I currently live in the Shenandoah Valley, part of the Ridge and Valley subsection of the Great Appalachian Valley in North America. This two-hundred-mile basin is hemmed by the Allegheny Mountains to the west, the Blue Ridge Mountains to the east, and the Potomac and James Rivers to the north and south respectively. Shenandoah is carpeted with mixed hardwood forests and fertile limestone soil, evidence that the valley was once under ocean, which explains its long cultivated history. The valley’s spine is the eponymous river and its watershed. Landscape architect Robert Thayer describes bioregions as physiographically unique, geographically legitimate, and operative spatial units.10 Shenandoah might fit that portrayal.

Thayer’s depiction emphasizes the importance of scale in bioregional imaginations, founded on the premise that we create ethical relationships when our actions have consequences for others,11 which is always. Loving our neighbors as ourselves, including neighbors we did not choose and maybe are not even human, is easier done when we are close enough to see the effect our lives take through critical feedback loops, such as observing that our energy use exhausts its sources or sustains them, and then having the decision-making ability to change and reorganize the system. Clearly, bioregional boundaries will not completely supplant political precincts in the near future, but partnerships like the Appalachian Transition Initiative are forming across such arbitrary lines to address social and ecological issues.12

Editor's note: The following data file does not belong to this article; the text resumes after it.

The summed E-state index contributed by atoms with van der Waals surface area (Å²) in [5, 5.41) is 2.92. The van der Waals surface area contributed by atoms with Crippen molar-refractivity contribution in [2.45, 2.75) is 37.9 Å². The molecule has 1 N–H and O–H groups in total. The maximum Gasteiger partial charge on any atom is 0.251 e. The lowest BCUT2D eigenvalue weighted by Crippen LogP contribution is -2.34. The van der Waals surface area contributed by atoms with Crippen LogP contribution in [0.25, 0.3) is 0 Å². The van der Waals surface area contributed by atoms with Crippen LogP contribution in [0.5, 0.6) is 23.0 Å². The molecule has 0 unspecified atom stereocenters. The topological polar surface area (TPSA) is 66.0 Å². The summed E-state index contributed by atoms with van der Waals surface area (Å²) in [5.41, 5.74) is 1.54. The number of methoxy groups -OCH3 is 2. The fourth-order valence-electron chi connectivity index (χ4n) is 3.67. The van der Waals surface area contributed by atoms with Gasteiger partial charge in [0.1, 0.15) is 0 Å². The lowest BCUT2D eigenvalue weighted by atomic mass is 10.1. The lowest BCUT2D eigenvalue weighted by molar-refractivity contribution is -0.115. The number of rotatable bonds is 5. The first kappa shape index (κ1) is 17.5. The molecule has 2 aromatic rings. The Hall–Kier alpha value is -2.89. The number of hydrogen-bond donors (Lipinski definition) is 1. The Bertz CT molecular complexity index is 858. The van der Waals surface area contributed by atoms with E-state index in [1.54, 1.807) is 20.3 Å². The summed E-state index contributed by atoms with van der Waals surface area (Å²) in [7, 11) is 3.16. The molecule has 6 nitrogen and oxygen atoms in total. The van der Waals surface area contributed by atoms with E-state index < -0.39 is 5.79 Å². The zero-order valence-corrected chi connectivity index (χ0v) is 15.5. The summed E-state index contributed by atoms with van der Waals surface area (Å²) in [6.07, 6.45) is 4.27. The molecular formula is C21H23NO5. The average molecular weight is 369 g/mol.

Appalachia is one of the most biodiverse regions in North America, but also one of the most socially fragmented and economically poor. In the late nineteenth century, Central Appalachia became the dominant source of coal and timber for the American economy, but increased mechanization, depleted mines, and deforestation forced millions to immigrate north for factory work. Thirty-six of the poorest one hundred US counties are in this region, with the greatest poverty found in rural counties with high coal production. Access to education and healthcare has been limited and the region has high rates of diabetes, cancer, mental health conditions, and widespread drug abuse. The land itself has also suffered from pervasive mining and logging. The abuse of the land is substantially correlated with absentee corporate ownership. State and federal regulations are inadequately enforced and counties are often controlled by a powerful few. People often feel compelled to choose between jobs and the health of the land and themselves. The modern industrial economy has not been the savior for Central Appalachia.